Cambodia has been ravaged by civil war for decades, and one of the most tragic results of the long-term unrest is the injury of children by unexploded ordnance, or UXO. The land mines and other explosives kill or injure as many as 20,000 people every year, according to the United Nations Mine Action Service. Previous attempts to educate children about the dangers of UXO and teach them to avoid the explosives have been unsuccessful. Now, a Michigan State University professor and his students have developed a video game that could help keep those children safe.
The game uses a “virtual pet” type of concept to teach kids to identify and avoid places that might contain hidden land mines. The player guides an adorable cartoon pet through a jungle maze to look for food. Along the way, indicators appear that might suggest there are hidden explosives nearby. If the player recognizes the indicators and avoids them, the pet is happy and the player is rewarded.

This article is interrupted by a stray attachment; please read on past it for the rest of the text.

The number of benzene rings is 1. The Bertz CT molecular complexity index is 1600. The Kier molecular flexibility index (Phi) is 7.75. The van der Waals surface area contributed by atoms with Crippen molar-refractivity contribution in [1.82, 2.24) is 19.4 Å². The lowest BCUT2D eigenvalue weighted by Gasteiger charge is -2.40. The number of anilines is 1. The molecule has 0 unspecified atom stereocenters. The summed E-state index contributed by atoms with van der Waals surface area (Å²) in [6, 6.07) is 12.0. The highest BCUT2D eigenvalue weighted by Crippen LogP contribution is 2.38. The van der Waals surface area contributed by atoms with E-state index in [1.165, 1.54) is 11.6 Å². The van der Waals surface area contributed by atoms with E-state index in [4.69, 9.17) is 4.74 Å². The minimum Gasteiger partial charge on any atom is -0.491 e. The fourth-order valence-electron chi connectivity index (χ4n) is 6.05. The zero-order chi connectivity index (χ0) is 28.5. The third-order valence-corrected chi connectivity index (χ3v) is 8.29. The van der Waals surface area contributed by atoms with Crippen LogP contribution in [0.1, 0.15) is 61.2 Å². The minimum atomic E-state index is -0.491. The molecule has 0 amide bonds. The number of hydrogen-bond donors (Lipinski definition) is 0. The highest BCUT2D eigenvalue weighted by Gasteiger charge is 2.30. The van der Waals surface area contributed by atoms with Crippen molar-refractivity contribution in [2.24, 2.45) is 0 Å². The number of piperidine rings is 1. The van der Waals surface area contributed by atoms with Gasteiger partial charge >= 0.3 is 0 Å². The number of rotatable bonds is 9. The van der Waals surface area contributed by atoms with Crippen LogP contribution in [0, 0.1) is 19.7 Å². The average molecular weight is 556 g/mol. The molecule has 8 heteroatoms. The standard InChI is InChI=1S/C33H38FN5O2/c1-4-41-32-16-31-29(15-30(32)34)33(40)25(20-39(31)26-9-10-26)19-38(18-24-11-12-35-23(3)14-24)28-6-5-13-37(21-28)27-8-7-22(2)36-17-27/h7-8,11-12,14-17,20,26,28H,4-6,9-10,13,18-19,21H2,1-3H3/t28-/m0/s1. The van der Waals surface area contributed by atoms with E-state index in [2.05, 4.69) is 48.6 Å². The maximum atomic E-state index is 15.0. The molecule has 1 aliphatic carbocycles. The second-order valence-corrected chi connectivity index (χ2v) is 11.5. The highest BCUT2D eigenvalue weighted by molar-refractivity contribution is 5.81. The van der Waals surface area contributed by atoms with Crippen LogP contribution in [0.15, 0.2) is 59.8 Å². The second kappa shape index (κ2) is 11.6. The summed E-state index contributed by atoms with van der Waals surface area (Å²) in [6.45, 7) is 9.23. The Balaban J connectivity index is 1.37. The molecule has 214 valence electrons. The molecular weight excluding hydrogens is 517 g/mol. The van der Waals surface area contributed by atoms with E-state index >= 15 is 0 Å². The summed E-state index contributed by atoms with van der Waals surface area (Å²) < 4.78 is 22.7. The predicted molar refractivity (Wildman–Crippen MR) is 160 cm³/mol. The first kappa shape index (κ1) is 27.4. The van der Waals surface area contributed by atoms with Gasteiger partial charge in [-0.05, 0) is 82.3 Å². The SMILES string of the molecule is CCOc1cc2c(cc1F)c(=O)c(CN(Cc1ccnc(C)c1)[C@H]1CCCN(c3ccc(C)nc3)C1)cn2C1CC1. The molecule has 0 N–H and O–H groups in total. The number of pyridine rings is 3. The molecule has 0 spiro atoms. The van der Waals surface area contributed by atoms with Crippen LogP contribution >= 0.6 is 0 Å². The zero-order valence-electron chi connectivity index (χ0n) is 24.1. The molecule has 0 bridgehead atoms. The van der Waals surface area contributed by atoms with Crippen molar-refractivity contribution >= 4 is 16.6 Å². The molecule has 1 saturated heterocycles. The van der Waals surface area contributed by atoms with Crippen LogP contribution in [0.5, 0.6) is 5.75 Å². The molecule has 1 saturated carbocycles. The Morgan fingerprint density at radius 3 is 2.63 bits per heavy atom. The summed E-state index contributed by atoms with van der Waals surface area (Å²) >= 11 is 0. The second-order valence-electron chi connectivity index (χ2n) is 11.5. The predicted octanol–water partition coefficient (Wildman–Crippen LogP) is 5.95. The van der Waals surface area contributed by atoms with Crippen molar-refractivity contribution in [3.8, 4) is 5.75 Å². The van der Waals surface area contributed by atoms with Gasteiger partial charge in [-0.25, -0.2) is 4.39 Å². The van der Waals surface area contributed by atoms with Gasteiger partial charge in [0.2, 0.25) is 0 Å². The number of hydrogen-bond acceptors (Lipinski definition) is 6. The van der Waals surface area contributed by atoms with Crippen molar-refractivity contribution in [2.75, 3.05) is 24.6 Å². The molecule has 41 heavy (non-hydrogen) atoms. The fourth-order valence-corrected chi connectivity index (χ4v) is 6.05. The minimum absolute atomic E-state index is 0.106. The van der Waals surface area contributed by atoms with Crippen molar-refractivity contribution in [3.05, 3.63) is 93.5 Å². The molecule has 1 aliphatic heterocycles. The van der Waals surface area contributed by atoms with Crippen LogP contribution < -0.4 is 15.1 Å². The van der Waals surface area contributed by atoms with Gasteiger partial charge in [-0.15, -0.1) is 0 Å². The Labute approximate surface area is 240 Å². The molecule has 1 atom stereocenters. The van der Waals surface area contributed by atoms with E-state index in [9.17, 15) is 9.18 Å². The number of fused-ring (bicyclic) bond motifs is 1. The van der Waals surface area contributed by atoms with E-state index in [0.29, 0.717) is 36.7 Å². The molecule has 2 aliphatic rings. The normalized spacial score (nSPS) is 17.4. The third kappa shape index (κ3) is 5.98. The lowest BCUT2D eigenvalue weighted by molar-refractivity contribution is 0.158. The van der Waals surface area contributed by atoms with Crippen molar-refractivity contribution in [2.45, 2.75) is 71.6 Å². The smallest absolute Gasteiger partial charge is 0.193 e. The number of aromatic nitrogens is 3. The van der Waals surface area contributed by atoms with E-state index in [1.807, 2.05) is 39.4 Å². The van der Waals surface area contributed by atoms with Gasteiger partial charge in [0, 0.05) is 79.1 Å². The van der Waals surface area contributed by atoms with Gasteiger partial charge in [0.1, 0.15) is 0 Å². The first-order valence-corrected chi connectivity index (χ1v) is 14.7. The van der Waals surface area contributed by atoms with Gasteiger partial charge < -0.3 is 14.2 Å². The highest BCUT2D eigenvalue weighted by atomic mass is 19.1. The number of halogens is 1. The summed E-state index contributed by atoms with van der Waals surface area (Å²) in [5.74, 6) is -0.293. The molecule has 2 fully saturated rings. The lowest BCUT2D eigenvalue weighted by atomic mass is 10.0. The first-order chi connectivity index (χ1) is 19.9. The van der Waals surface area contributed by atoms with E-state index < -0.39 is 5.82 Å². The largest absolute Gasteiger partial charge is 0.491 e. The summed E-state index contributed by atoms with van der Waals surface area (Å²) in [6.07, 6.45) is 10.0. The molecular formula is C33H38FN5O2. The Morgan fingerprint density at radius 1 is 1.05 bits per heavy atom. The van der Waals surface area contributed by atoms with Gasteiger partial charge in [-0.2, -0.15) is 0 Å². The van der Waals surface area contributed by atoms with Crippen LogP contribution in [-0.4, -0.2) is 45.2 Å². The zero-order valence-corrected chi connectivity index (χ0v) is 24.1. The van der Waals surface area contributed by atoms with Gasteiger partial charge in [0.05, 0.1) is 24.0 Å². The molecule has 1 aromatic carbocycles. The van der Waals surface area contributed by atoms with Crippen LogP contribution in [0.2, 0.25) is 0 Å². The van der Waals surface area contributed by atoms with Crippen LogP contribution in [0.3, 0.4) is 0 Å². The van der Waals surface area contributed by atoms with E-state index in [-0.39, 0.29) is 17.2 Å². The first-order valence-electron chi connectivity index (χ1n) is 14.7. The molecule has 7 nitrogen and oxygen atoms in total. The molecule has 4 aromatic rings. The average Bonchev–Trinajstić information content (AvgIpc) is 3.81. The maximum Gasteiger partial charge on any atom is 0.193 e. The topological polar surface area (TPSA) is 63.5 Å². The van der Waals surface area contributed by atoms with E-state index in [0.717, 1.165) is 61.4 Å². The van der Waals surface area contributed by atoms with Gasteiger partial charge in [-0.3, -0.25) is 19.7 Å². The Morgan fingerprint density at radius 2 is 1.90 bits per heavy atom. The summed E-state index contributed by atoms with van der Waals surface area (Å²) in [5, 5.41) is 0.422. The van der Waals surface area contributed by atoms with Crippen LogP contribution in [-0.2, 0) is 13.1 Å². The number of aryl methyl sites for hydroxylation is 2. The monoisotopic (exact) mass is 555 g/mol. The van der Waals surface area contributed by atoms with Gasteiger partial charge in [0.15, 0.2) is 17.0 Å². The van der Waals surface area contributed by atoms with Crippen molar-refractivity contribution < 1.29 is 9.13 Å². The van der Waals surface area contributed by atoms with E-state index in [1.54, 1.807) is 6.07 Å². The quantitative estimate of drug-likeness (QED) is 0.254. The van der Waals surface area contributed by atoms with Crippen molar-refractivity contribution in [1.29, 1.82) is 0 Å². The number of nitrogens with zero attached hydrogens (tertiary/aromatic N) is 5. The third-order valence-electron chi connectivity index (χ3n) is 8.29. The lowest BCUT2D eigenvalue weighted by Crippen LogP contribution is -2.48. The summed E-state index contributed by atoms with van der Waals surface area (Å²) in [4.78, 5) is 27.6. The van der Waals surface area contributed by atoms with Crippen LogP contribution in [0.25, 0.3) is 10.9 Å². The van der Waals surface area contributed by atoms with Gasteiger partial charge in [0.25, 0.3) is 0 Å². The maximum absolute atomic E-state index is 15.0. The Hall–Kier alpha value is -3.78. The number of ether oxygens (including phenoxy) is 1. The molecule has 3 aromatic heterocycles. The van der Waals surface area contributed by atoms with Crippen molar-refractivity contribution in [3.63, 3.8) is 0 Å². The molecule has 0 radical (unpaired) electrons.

The idea for the game came about after the Golden West Humanitarian Foundation expressed frustration at the ineffectiveness of other UXO education methods. The game, which will soon be distributed to Cambodian children for testing, will be compatible with the One Laptop Per Child computers, which are rugged, low-cost laptops provided to children in developing countries for educational purposes. The cute, educational game is a welcome change from the super-violent games kids in other parts of the world are playing.